2018 has been a challenging year for our environment. Complete with a seemingly unending summer, which parched our rivers and reservoirs, and a record number of fires it’s safe to say that the year has not been without obstacle.

In fact, over the course of 2018 in Greater Manchester alone, we responded to nine reports of waste fires and 6,014 incidents overall. These included reports of pollution in our watercourses, fish in distress, issues with odour and instances of illegal waste.

The summer of 2018 saw significant problems for region’s rivers and other water sources as the prolonged hot and dry weather left reservoir stores dilapidated and rivers low resulting in instances of fish in distress, fish mortalities and algal blooms as well as the threat of Temporary Use Bans (formerly known as Hosepipe Bans) for much of the North West.

As the Environment Agency, we have a big part to play in minimising potential impacts to communities and the environment and just like in a flood scenario, we put robust and well tested plans in place during the period of dry weather, ensuring our demand for water was managed in the best possible way by balancing the needs of people whilst protecting the natural environment.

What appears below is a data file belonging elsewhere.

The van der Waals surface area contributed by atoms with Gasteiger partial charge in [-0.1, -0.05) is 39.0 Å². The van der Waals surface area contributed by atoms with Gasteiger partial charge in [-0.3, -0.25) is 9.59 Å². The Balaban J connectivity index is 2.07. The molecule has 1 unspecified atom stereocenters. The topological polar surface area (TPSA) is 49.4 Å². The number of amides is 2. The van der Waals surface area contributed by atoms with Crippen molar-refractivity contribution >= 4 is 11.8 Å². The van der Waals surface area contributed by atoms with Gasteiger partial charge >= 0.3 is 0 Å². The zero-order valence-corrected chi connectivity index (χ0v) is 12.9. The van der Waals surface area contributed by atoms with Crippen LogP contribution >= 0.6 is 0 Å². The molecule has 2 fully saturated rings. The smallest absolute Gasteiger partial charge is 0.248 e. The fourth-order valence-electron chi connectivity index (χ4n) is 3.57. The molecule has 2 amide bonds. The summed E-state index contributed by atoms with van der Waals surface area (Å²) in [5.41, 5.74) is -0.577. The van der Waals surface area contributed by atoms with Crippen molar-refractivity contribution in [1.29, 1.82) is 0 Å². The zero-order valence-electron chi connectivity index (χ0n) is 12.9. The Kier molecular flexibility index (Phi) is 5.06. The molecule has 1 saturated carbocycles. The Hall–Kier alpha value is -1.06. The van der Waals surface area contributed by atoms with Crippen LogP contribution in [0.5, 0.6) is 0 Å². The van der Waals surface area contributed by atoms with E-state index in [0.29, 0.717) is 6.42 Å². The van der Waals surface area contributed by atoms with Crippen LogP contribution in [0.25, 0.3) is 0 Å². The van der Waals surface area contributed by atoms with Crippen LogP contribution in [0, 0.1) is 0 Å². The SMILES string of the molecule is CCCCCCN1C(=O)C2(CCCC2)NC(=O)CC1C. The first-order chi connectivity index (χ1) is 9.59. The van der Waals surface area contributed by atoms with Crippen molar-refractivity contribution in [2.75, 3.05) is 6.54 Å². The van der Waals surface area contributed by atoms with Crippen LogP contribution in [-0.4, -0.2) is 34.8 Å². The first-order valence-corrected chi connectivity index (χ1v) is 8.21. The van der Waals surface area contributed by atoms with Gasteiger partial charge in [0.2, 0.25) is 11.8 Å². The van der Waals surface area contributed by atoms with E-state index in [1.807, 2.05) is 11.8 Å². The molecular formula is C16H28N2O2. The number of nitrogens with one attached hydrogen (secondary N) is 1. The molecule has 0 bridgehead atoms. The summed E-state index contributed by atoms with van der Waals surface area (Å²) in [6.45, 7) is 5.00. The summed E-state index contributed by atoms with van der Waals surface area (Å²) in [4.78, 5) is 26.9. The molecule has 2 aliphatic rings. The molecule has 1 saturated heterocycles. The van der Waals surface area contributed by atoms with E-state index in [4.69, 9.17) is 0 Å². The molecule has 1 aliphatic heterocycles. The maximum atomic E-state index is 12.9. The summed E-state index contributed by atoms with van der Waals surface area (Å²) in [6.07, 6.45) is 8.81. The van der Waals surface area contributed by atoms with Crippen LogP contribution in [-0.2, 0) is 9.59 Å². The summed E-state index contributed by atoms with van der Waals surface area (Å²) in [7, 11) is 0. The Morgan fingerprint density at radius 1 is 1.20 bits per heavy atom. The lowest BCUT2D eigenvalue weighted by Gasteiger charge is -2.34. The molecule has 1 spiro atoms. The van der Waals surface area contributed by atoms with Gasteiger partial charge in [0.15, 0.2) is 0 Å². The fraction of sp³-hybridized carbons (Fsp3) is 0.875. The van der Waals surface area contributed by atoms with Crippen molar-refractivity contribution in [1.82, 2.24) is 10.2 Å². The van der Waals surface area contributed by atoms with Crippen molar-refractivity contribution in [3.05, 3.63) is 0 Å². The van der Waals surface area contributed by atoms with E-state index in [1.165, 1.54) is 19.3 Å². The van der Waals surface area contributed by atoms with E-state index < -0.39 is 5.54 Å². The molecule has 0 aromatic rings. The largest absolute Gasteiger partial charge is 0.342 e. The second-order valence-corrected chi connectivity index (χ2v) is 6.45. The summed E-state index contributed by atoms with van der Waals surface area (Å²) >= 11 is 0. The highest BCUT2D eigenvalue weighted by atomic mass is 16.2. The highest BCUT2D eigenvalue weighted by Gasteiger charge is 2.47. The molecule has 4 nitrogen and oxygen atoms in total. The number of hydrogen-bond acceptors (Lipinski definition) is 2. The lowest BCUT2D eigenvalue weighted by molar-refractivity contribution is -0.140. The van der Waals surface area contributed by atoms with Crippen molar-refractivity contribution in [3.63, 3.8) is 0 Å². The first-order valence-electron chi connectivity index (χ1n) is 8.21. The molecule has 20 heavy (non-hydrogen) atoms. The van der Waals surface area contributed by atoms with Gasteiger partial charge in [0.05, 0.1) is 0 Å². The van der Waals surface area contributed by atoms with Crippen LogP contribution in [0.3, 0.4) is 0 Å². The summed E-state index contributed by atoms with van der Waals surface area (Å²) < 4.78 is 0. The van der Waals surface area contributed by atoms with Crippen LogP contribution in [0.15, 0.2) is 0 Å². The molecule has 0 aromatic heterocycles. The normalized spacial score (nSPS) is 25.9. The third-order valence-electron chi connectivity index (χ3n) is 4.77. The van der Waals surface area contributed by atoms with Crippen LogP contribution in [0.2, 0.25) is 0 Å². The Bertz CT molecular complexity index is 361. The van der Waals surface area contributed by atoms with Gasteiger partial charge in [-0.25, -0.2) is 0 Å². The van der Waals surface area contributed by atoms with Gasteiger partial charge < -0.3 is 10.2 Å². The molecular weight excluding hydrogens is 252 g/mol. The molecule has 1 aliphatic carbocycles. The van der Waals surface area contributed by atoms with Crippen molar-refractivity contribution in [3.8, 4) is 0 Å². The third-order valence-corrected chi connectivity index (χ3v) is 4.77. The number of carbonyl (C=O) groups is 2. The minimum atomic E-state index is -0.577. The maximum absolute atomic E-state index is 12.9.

To do this, we regulated water companies and non-water companies abstraction licence conditions and in Rochdale, our officers were out on the ground responding to incidents, clearing blockages from rivers and continually monitoring river flows and groundwater.

The good news is, as of today (Friday 11 January), we are officially clear of Drought Status. Thanks to some autumn rainfall, river flows and groundwater sources in Rochdale are appropriate for this time of year and soil moisture deficit is now recovering.

 

Checking low flows
Checking low flows 

 

Managing an invasion

Another fallout from the summer of 2018 was the increase in reports of invasive species. Invasive species are the primary threat to plants and wildlife in the river and, if left untreated can cause potential flood risk.